We gagged at such drama. Ignored the incessant scolding. Despised the pious (name withheld) boys. Hunkered down and persisted in our wicked ways. The more our parents and the preachers tried to crack down and suppress us, the harder we “kicked against the pricks.” Whatever discipline they designed and threw at us, we resisted. They plugged a leak here, the water slipped through over there. They tried to separate and divide, and it drew us that much closer to each other.
And somehow, when I now look back on those times, I can’t bring myself to be too harsh on anyone involved on either side. Upon occasion, I can still dredge up some mild resentment at a few pious nosy long-bearded busybodies, who made a mission of trying to straighten out other people’s kids. Who stirred up the flames of discontent and disharmony in the community at every opportunity. Who secretly harbored their own dark skeletons in their own hidden closets, secrets later exposed. And who will be dealt with at some point later in my writings. But overall, the years have tempered the rage and frustrations of our youth. And, I hope, softened the deep pain we inflicted on those closest to us at the time.
Although far from perfect, our parents had given up a lot, had uprooted their lives and moved to this little new settlement, in hopes of establishing a community where the youth would be respectful and behave. Not drag in all the bad stuff, the wicked habits practiced in other places. I couldn’t see that then. I can now.
And the six of us, well, we were simply spirited youth. Which doesn’t excuse a lot of the stuff we pulled off. But who can instruct a pack of youth who band together in revolt? At that age, no one. And no one did. We knew instinctively that there was so much more beyond our closed and structured world, so much we could grasp in our hands and feel and taste and absorb.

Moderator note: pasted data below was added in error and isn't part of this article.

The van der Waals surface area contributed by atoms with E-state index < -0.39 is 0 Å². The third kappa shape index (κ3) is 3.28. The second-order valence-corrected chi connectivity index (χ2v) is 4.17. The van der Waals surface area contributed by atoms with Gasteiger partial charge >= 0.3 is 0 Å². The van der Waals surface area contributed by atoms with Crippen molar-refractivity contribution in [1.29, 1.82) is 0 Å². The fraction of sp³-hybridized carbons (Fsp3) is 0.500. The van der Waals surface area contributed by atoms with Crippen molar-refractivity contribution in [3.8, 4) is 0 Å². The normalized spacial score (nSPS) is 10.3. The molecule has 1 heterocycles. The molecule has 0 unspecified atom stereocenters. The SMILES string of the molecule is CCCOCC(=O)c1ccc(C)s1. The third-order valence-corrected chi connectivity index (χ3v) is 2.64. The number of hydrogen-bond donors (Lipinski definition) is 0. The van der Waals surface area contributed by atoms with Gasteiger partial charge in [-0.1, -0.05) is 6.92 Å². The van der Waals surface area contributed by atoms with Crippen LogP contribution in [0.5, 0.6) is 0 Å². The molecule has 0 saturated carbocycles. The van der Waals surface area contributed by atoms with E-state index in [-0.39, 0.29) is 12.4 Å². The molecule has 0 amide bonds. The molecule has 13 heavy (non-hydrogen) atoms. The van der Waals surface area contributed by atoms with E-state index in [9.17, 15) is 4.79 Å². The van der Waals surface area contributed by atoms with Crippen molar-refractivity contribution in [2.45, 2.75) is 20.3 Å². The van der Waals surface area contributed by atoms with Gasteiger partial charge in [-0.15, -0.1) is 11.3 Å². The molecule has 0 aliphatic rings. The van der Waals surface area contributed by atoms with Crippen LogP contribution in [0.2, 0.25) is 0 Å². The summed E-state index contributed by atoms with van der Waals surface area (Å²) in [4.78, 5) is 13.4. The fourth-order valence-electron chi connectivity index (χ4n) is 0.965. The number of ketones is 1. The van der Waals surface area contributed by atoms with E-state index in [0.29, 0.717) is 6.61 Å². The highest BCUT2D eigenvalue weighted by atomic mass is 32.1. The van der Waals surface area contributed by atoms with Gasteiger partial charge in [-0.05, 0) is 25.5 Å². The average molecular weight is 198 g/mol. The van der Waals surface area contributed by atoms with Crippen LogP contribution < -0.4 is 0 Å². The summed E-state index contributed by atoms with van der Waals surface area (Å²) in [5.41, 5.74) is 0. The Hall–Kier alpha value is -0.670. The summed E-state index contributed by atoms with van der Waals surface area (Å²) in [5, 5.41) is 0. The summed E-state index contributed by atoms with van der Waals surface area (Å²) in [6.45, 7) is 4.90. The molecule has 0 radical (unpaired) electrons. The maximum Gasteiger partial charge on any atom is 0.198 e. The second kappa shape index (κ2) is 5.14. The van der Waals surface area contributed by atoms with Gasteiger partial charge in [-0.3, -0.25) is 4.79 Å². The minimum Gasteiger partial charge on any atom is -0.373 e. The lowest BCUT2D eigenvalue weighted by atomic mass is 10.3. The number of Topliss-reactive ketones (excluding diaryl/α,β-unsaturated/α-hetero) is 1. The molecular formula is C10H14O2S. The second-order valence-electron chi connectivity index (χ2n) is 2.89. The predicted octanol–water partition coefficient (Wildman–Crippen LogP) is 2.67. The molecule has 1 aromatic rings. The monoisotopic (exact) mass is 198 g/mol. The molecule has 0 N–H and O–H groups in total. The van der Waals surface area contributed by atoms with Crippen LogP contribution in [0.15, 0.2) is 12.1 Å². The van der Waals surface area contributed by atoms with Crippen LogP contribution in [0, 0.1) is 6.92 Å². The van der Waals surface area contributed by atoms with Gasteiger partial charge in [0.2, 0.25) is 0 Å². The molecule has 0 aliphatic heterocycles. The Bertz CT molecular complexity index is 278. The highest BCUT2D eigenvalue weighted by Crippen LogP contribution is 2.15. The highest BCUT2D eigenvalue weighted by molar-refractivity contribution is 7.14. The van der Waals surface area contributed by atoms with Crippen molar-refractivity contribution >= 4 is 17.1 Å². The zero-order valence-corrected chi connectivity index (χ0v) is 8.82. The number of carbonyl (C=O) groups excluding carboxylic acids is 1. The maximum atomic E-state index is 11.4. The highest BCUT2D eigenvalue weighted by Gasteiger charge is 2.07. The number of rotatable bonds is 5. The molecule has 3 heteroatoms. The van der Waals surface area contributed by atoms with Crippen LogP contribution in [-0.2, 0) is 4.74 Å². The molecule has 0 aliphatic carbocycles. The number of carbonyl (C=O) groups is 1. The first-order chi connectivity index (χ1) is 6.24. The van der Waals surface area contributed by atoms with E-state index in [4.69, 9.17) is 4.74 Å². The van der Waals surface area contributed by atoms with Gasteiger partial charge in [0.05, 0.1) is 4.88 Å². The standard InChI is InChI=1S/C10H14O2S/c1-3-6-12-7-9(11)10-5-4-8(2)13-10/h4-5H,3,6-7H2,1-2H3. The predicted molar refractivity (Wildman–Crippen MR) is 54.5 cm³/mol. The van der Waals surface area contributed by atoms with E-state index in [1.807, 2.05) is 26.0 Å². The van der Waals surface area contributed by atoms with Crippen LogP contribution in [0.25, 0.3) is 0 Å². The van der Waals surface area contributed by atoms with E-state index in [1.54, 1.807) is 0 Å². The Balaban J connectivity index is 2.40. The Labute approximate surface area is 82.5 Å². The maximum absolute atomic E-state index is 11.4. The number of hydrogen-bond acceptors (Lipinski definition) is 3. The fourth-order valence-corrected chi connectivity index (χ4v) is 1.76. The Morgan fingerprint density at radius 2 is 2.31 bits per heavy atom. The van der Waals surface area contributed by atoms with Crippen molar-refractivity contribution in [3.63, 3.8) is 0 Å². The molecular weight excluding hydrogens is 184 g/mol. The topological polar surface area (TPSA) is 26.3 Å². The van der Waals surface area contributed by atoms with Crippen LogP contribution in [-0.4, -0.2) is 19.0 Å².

And we knew, the six of us, that when they were young, our fathers had done the very things they were now denying us. Not that they ever admitted any such thing. But we knew. And they should have known we knew. Don’t do as I did, is what we heard. Do as I say. There was no tolerance for anything less, no attempt to consider our perspective. No respect, no communication, no honesty. And that simply could not work, in the age-old conflict between fathers and sons. Not when the sons have a shred of spirit.
And looking back, not that far from the age my father was at the time, I remember many things. The vast chasm that separated us. I was a hothead, strong-willed, filled with passion and rage and desire. Stubborn. Driven. As was he. I was my father’s son. The harsh, hollow words that echoed in anger and sadness across the great divide. Words spoken but not heard. Words better left unsaid.
And so the battle lines were drawn. The six of us against the world. Or at least our world. Tensions flared and faded and flared again, as confrontation after confrontation surged and subsided. The mental strain escalated to an almost unbearable level.
Until it all reached its inevitable crescendo. On that fateful starless April night, when I got up at 2 AM in the pitch black darkness, left a scribbled note under my pillow, and walked away. All my earthly belongings stuffed in a little black duffel bag. Seventeen years old, bound for a vast new world that would be all I could ever have imagined.
In my eager mind, the great shining vistas of distant horizons gleamed and beckoned. A world that would fulfill the deep yearning, the nebulous shifting dreams of a hungry, driven youth. And it would be mine, all of it, to pluck from the forbidden tree and taste and eat. I could not know that night of the long hard road that stretched into infinity before me. That I was lost. I could not know of the years of turmoil, rage and anguish that eventually would push me to the brink of madness and despair.
And so I walked on through the night. Within a month or so, all five of my buddies would follow. And the shattered little community of Bloomfield would reel and stagger from the bitter blow. From the shocking scandal, the shame and devastation of losing so many of its young sons to the “world.”
My long journey had just begun.
Congratulations to Rosita Beiler and Ken Martin on their engagement. Rosita is the office manager at Graber, and I have worked closely with her for eight years. The guys at the office like to think they run the place, but they don’t. Rosita does. She is an invaluable asset to the company, and we are all excited for her and Ken. And wish them the best, all the happiness in the world. The wedding is planned for July 18th.
Ken and Rosita